I first learned of the tumor in my tibia in the fall of 2008. It was small then, not painful, and not likely to be cancer. Just a thing that’d apparently been with me for a while. My Ultimate Frisbee career was just starting to take off, so I decided I’d ask few questions and just play through.
But I really started to feel it the weekend of the Fourth of July in 2010. Playing in a 2,000-player Ultimate tournament outside Seattle, I noticed I needed some extra ibuprofen for my left leg on the morning of day three, and I sat myself down on the sideline. Even icing it in elevated, snow-capped Crater Lake on the way back through Oregon didn’t abate the swelling or the developing limp. There’d be no Kerri Strug miracle for me.
Throughout my ensuing treatment, I dreamt about running and getting back on the Ultimate field – the deep cuts, the throws, and especially the defensive plays. I had identified as an Ultimate player since high school, and maintained that self-perception throughout treatment. While it seemed counterintuitive, I ultimately realized that amputation would actually afford me more mobility than my alternative treatment option. That was a big mental step toward getting back on the field.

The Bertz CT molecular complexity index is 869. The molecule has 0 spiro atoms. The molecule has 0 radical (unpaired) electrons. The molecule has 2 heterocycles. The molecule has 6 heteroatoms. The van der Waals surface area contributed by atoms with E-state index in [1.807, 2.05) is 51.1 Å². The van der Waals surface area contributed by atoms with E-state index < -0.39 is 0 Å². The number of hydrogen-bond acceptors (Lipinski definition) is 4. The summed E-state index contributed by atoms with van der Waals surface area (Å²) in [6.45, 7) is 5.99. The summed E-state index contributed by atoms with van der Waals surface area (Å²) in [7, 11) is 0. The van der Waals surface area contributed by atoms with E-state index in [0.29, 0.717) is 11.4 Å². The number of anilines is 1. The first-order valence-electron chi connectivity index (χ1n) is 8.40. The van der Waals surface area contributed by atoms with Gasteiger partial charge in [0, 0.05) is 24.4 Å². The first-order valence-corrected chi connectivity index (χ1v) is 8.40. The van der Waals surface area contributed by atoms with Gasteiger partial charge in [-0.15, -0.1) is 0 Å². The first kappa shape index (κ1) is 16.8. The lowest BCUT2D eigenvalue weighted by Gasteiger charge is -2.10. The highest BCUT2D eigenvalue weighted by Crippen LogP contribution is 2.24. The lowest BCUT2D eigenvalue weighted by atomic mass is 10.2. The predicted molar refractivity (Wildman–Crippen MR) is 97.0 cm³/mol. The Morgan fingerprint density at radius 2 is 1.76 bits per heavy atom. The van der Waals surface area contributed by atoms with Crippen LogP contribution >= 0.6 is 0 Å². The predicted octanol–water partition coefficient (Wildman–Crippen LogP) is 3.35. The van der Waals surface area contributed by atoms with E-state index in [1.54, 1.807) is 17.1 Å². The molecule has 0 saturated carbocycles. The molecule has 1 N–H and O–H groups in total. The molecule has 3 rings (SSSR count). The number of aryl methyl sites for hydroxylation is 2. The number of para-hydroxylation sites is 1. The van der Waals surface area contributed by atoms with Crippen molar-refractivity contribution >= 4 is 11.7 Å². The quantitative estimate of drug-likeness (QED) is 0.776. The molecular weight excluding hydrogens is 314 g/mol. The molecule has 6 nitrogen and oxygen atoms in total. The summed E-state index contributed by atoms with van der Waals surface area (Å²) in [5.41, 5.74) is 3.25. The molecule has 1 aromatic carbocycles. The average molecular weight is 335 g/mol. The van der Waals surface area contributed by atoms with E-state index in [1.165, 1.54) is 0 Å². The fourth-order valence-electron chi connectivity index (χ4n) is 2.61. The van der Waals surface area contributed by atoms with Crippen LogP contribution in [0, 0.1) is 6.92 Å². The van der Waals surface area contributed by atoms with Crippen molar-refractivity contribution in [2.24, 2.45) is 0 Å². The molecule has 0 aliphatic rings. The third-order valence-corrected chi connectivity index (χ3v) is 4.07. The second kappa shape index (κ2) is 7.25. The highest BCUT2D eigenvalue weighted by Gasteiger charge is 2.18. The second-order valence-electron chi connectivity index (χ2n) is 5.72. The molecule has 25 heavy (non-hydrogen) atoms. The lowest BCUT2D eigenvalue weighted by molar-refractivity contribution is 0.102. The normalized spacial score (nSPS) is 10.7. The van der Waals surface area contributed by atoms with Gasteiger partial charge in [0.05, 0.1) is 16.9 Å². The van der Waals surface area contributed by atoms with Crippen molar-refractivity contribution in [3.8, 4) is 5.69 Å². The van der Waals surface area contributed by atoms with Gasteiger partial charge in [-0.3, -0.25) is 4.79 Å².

It’s hard to tell my story without mentioning the role my prosthetist played. When I met Mark Hopkins (of Dankmeyer) at my pre-op appointment, the path to playing again began to take shape. Mark was able to temper the anxiety I felt about what was to happen for me between the operating table and the Ultimate field. The whole team at Dankmeyer has reflected that attitude and support as I’ve worked with them over the last several years.
Whether it’s Ultimate, or chasing around a five year-old, or just walking from the train station to work – I’m happy to be able to do it. Whatever it is you want to do, tell the staff at Dankmeyer and trust them to help you get there.
Watch Sumner play some Ultimate Frisbee here: